The One Reason I Outline As I Write The First Draft

When I first started writing I always thought that you needed to outline before you began writing the first draft. That’s what I was taught in school, after all. I always had to brainstorm and write an outline to pass into the teacher before handing in the first draft of the essay. Most often than not, I’d write the essay and then write an outline based off what I wrote and passed them in respectively when they were due. My teachers never suspected a thing. Still, I always outlined my novels before writing – until recently that is. Here’s the one reason I outline as I write the first draft.

The One Reason I Outline As I Write The First Draft | Novel outlines | outlining your novel | creative writing | blogging |

There used to be a lot of steps I’d take in order to get through a couple of drafts of my novel. Why? Because I had to take notes. Notes meant an updated outline.

In other words, I would outline, write the first draft, then as I edited the first draft I’d outline again updating the original outline with anything that changed or was out of order than I originally intended. I would do this for every draft as well.

The reason I did this was because it became easier for me to edit if I have a solid outline or even a table of contents so I didn’t have to scroll through the whole manuscript to find that one certain scene.

Then I decided to cut out a step here and there. Now I outline as I write the first draft.

It keeps my first draft together.

Sometimes I’ll do research and make a list of characters and such before I begin writing but now I outline as I go along and write the first draft.

Not only does this make the editing process easier since I have that guideline, but it also helps as I write the first draft because if I need to stop writing for the night, I can always look at the outline the next day to remember where I left off and keep going without any hiccups.

This keeps my first draft together and allows me to brainstorm new ideas, expand on existing ideas, and get going on that first draft quicker. I’ll write a scene and then when the chapter is over, I’ll make a note of it in my outline. It reminds me of what happened (yes, even if I wrote it five minutes ago) and allows me to ponder on it more. Sometimes I don’t think of what could happen next until I write a summarized version of what’s already happened.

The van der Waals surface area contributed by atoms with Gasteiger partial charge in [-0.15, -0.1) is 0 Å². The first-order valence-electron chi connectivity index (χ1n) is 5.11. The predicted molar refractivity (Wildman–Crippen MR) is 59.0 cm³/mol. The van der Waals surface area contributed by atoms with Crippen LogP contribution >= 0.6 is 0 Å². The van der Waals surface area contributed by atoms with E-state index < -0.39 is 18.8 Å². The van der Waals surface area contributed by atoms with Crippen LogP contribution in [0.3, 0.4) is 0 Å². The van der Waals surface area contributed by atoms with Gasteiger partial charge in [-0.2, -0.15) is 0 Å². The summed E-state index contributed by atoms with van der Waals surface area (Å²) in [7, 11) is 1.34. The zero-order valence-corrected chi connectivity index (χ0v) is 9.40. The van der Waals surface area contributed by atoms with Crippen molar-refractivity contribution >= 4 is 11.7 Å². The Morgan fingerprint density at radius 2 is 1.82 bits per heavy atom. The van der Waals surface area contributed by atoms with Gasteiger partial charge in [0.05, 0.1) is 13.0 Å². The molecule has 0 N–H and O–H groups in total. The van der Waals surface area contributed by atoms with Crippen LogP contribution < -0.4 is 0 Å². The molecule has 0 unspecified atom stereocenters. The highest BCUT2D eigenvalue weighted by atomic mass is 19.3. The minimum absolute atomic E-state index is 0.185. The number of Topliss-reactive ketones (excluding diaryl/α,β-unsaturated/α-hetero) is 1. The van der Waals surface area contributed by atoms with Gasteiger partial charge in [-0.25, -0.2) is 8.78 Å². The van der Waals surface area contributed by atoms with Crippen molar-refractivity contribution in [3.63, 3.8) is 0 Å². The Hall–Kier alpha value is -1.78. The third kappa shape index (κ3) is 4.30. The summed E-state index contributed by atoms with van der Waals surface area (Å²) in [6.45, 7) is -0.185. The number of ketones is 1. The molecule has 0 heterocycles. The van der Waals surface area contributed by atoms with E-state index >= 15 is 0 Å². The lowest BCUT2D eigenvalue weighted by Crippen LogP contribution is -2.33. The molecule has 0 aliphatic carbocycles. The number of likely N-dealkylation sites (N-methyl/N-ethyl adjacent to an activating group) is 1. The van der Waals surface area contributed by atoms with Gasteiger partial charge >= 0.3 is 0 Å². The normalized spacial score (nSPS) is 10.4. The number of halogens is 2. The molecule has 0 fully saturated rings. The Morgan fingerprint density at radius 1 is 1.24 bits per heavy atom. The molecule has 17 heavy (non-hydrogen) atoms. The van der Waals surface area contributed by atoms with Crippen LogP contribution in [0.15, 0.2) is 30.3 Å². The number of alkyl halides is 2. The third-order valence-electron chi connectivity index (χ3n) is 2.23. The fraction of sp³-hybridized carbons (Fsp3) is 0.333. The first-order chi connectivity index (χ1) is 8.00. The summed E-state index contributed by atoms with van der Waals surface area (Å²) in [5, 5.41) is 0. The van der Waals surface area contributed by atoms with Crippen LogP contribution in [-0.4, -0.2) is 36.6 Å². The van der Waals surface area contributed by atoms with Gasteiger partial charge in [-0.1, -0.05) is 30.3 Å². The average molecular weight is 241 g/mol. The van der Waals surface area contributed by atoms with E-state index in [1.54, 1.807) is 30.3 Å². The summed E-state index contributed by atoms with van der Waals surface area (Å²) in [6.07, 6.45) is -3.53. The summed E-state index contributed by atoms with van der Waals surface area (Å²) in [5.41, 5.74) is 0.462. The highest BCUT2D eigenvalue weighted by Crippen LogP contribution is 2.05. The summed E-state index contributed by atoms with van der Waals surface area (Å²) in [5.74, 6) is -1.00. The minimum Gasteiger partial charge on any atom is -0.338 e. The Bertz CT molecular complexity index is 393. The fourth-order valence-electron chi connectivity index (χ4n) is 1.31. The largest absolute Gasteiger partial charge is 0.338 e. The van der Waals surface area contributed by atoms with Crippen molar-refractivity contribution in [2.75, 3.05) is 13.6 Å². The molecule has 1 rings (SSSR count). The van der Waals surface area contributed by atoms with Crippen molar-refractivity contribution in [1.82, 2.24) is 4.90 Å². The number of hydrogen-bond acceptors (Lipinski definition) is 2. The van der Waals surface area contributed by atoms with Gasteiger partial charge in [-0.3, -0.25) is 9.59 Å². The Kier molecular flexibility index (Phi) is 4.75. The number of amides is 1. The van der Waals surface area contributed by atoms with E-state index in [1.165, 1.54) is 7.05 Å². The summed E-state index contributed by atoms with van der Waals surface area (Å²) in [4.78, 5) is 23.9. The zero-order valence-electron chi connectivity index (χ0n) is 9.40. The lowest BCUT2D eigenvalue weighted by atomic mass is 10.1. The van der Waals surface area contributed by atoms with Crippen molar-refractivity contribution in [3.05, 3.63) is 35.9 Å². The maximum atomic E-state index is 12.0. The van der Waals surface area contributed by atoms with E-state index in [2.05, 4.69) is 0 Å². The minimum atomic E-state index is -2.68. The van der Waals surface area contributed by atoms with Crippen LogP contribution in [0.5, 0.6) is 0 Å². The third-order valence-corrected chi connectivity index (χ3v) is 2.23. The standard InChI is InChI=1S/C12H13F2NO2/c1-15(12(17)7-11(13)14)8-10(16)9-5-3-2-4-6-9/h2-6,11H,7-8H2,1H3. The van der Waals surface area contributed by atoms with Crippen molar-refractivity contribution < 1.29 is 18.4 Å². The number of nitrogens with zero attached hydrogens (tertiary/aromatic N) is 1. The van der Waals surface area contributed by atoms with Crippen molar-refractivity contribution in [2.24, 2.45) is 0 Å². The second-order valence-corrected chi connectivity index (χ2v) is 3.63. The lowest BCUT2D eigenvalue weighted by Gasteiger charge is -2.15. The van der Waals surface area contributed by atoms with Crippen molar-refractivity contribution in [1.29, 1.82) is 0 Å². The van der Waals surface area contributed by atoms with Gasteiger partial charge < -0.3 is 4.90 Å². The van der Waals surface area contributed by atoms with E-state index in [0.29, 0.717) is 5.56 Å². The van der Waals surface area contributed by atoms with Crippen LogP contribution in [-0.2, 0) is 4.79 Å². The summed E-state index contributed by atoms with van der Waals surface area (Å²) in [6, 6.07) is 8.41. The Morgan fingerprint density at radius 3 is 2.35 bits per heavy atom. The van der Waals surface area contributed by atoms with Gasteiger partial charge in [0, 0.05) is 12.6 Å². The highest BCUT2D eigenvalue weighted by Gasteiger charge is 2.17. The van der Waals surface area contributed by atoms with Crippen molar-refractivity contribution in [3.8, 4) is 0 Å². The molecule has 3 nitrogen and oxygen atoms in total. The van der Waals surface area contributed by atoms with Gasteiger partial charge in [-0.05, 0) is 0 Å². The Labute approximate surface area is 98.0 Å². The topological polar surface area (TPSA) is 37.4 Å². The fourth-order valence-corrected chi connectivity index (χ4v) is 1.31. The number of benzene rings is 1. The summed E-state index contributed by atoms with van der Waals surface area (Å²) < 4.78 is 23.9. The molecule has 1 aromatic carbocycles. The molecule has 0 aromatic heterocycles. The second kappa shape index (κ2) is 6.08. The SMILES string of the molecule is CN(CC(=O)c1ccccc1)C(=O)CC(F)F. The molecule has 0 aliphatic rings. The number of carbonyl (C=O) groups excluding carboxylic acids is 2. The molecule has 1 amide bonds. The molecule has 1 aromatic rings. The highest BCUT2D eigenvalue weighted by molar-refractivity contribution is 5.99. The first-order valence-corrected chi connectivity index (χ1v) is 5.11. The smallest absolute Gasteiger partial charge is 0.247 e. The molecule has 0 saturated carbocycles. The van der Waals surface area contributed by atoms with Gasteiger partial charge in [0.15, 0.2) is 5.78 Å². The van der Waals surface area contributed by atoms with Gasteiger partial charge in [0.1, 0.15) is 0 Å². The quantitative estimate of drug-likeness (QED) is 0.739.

For me personally, I think outlining while I write the first draft works the best. I remember most of what’s going on in my own story and it keeps me organized which is what I like best.

When do you outline, if you outline at all? Let me know in the comments below. If you liked this post, please share it around!

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13 thoughts on “The One Reason I Outline As I Write The First Draft

  1. Sometimes a mental outline can be just as useful as a written one. Thoughts don’t necessarily have to go onto paper. Planning ahead while writing something can be just as useful. I found that when I was writing an upcoming novel that is in its second or third draft.

    • I agree with that. I personally can’t remember things if I don’t write them down though. I applaud people who can. 🙂

    • Exactly. Sometimes I feel like I already wrote the first draft and then the actual first draft slows.

  2. This technique seems like a great combination of plotting and pantsing that allows for the creativity of pantsing while providing the structural advantages that you pointed out.

    Also, it occurs to me that it provides a big headstart for someone on a synopsis if an agent or a publisher wants one.

    • Yeah, it’s really the best of both worlds in a way. If you find something that works for you, whether it be plotting or pantsing or both, stick with it. 🙂

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